Tunnels by P.J. Blakey-Novis (an excerpt)

Matthew and Chloe led us to a door in the north-east corner of the fort; the entrance to a system of narrow tunnels which connected the various rooms.  When the fort had been in use during the second world war, these rooms had been used to store ammunition and supplies for the soldiers stationed there. Once the door had been closed behind us, something which felt unnecessary, it was beyond simply being dark.  It was now pitch black and if we had not had the torches, we would not have been able to see someone standing right in front of us. Lily clung on to me as we made our way down the first set of steep, concrete steps, half-expecting an actor to jump out on us at any moment. There was nothing. Our guides led us to the left as we reached the bottom of the steps, into a small room with candle-powered lanterns adorning the walls.

“If everyone can take a seat please, we will make our first attempt to establish contact with any spirits present, before we move on any farther,” Matthew ordered.  I looked across at the row of plastic, green chairs lined against one wall; eight of them. In front of the chairs stood a table with a Ouija board on it.  When we had all taken our seats, I watched intently as Matthew played his part, eyes closed, moving things around on the board.  He called out loudly to the spirits of Elizabeth and Henry, almost begging for them to reveal themselves to the group. Nothing.  Then Matthew fixed his gaze straight at me.  “Everyone needs to hold hands, or this will not work,” he said, unable to conceal his annoyance as he glanced at my right hand.  Instead of holding Lily’s, as we had been told to, I had rested it just beneath her skirt, touching her thigh.  Under the stare of everyone, I removed my hand from its inappropriate location and took Lily’s. Matthew began to call upon the spirits once more.  This time something did happen; all eight of the lanterns went out simultaneously.  The whole group, myself included, gasped, largely due to the sudden darkness that we had been plunged into.  There was a nervous laugh as everyone fumbled with their torches.  Our hosts did a good job at looking worried, as if they had not been responsible for the lights going out.  I shone my torch towards the ceiling, looking for something that would give away the trick, but found nothing.

“That was pretty cool,” I admitted to Lily, a little annoyed that I couldn’t figure out how it had been done.

“Where’s the blonde girl?” I heard someone ask.  Turning to my left, I looked down the row of seats to see that Chloe was sat at the far end.  The chair next to her now sat empty. The man who had asked the question stood up, looking around, puzzled.  He had been sat to her right. 

“What do you mean blonde girl?” the goth asked.  “I thought you two were together.”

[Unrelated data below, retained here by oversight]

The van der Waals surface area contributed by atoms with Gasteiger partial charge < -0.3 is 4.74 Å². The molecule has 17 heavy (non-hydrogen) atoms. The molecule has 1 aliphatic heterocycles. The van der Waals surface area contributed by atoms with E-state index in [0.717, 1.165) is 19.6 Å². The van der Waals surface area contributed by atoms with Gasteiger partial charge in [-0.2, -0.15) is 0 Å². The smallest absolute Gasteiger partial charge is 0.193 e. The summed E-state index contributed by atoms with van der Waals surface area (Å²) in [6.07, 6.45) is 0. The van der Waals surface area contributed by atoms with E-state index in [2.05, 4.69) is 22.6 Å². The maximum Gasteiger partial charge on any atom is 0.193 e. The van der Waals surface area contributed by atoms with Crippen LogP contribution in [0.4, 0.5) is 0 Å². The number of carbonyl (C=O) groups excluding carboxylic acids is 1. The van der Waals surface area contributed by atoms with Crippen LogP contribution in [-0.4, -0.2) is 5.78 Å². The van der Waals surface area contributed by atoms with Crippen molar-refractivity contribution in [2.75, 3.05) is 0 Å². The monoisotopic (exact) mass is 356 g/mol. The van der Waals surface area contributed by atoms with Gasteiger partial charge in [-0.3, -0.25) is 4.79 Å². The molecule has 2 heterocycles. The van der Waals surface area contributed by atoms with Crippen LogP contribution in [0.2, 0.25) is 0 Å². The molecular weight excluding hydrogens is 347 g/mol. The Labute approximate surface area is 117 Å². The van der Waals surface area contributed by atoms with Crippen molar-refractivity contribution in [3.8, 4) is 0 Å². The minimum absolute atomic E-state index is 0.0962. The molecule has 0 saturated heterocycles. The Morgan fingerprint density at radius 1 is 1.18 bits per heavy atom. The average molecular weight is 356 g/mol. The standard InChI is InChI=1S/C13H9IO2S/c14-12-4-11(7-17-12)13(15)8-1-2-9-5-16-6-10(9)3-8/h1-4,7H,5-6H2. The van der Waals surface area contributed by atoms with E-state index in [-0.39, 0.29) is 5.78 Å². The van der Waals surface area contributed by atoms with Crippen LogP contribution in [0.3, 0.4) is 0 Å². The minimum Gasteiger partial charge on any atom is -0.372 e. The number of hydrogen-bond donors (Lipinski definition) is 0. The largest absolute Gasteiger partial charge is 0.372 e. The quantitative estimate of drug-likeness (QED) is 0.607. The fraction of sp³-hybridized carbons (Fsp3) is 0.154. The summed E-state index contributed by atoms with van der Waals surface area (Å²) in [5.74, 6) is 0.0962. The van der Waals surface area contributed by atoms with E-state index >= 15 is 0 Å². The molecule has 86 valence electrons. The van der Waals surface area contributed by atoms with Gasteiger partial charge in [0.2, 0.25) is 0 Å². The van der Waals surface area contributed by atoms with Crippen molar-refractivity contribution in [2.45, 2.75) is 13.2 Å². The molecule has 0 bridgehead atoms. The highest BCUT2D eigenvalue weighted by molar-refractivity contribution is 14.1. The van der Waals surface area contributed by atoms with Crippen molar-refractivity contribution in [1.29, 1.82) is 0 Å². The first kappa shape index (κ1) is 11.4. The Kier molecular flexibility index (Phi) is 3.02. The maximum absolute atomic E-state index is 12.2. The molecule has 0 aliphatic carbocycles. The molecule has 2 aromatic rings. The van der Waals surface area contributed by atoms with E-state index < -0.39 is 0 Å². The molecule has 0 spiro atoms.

“Nope, I came on my own.  Looks like she did too.”

“Were you not holding her hand?” Matthew asked, looking concerned.

“I was, but she let go as soon as the lights went out.” 

“Bravo!” I declared.  I couldn’t help myself laughing at this point.  “So, one of the guests disappears, one who happened to come here alone, and who happened to be sitting next to Chloe at the time.  You know there’s a passageway at that end of the room, right?”  The others stood to have a look.  I was right, of course, having been in the tunnels before. The passageway entrance was indented into the wall in the far corner and could easily go unnoticed.  Everyone seemed to relax, seeing the hoax for what it was.  Everyone apart from Matthew and Chloe, who just exchanged worried glances.

“What’s her name?” goth girl asked, looking to Chloe. “We should call her back.”  Chloe looked to Matthew, unsure of how to answer.

“She wasn’t with us,” Matthew said.  “I don’t want to cause any panic, but she honestly did come alone, as a paying customer like the rest of you.”

“Bullshit,” I announced, but I was beginning to doubt my own confidence.  The two hosts looked far more worried than anyone else.

“Then maybe she just thought it would be funny,” said the guy who had been sat next to her when she disappeared. “Sure she’ll be back soon.”

“I hope so,” goth girl said.  “But it was you that put out the candles, wasn’t it?” she said, looking nervously at Matthew.

“You came for a ghost hunt; don’t start to freak out when you actually encounter one.”  He seemed to have lost his friendliness, however fake it had been, and now appeared on edge, as though he had made a mistake.

“He’s got a point.” I turned to see Lily standing up, addressing the group.  “Whether we honestly thought we would have some kind of paranormal encounter or not, we all came for the frights. We’ve been to a lot of things like this, and this one doesn’t seem much different.  Matthew and Chloe are in character and are unlikely to break that unless there is an actual emergency.  Whether blondie was an actress, or she thought it would be funny to hide of her own accord, is neither here nor there.  The point is, we had a scare, and now we move on to the next part of the tour; isn’t that right?”  She looked at Matthew, desperately wanting her words to be true.

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